Proceedings: DIA China 2020

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Driving Co-Development of Therapeutic Drugs and Companion Diagnostics
Increased Regulatory Focus on Precision Medicine in China
Jennifer Sheng
Ningxia Western Cloud Data Technology Co. Ltd.

apid development of personalized (also known as precision) medicine has made separating patients into different groups and customizing treatments or products based on their genomic information an important trend.

Development of companion diagnostics (CDx) as powerful tools in precision medicine typically follows one of three pathways: co-development, bridging, and follow-on. Co-development is the most ideal and cost-effective CDx pathway: It is conducive to screening target patients specifically and identifying drug targets accurately, reducing development cost and cycle times for pharmaceutical companies. The DIA China 2020 session Driving Co-Development of Therapeutic Drugs and Companion Diagnostics for Precision Medicine and Optimizing the Clinical Trial Design reviewed the regulatory framework for drug and diagnostic co-development and how to overcome the inevitable hurdles to quickly delivering innovative drugs and diagnostics to patients.

Key Takeaways

  • The US, EU, and China each have their own CDx regulatory policies. The US entered the global CDx market earlier than the other two, and also has the most established CDx regulatory documentation and history. Regulatory policy in the US is established by the FDA. Regulatory policies for CDx in the EU are in a transition period.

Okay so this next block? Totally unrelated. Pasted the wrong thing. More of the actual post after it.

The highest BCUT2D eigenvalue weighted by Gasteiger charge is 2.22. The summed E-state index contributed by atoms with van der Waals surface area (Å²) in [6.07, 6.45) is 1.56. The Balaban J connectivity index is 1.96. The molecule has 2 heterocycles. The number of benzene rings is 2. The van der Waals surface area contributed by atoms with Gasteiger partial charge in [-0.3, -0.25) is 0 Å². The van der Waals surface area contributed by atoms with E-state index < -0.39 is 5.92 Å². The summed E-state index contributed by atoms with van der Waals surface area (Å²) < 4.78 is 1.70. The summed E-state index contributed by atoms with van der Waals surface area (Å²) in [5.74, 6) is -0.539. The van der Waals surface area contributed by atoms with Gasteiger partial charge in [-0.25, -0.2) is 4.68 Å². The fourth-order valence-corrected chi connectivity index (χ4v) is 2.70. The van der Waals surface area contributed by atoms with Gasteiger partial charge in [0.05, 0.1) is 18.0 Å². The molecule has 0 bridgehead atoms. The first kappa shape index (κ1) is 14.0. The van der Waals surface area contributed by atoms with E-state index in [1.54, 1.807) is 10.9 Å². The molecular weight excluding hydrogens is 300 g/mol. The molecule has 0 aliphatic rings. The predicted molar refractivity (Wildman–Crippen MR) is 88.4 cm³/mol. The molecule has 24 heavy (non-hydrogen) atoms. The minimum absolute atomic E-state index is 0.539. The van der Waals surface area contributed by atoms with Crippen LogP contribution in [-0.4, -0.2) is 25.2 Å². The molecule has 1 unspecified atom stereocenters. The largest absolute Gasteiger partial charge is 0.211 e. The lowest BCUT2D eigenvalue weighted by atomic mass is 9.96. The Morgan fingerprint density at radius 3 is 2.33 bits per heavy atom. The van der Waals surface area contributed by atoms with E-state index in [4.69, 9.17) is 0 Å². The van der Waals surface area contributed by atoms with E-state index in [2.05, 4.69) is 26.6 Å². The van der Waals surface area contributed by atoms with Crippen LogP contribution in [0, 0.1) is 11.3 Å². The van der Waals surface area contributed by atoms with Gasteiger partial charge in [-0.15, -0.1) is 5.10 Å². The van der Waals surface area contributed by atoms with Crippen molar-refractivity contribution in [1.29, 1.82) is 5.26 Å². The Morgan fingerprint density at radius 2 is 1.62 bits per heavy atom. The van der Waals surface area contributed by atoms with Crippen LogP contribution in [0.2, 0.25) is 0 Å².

• Although CDx regulation in China is less advanced than in the US, the National Medical Products Administration (NMPA) has paid increasing attention to regulatory guidelines for CDx development and encourages co-development based on the Technical Review Guideline of Clinical Trial for Co-Development of CDx Reagents and Anti-Tumor Drugs, which China’s Center for Medical Device Evaluation (CMDE) announced on June 3, 2020.
  • Drug and CDx co-developers need early planning and engagement to accelerate regulatory approvals and reduce costs.

Data available from FDA show that 25 percent (11 of 44) of therapeutic NME medicinal product approvals in 2019 are considered personalized medicines; NMEs as personalized medicines increased from 21 percent in 2014 to 42 percent in 2018. In Europe, approximately 30 percent of NMEs approved from January to August 2020 required a diagnostic test for patient identification. Pairing diagnostic tests that can determine an individual patient’s responsiveness to therapeutic options can improve the drug development process. Drug and CDx efficacy are essential to the practice of precision medicine.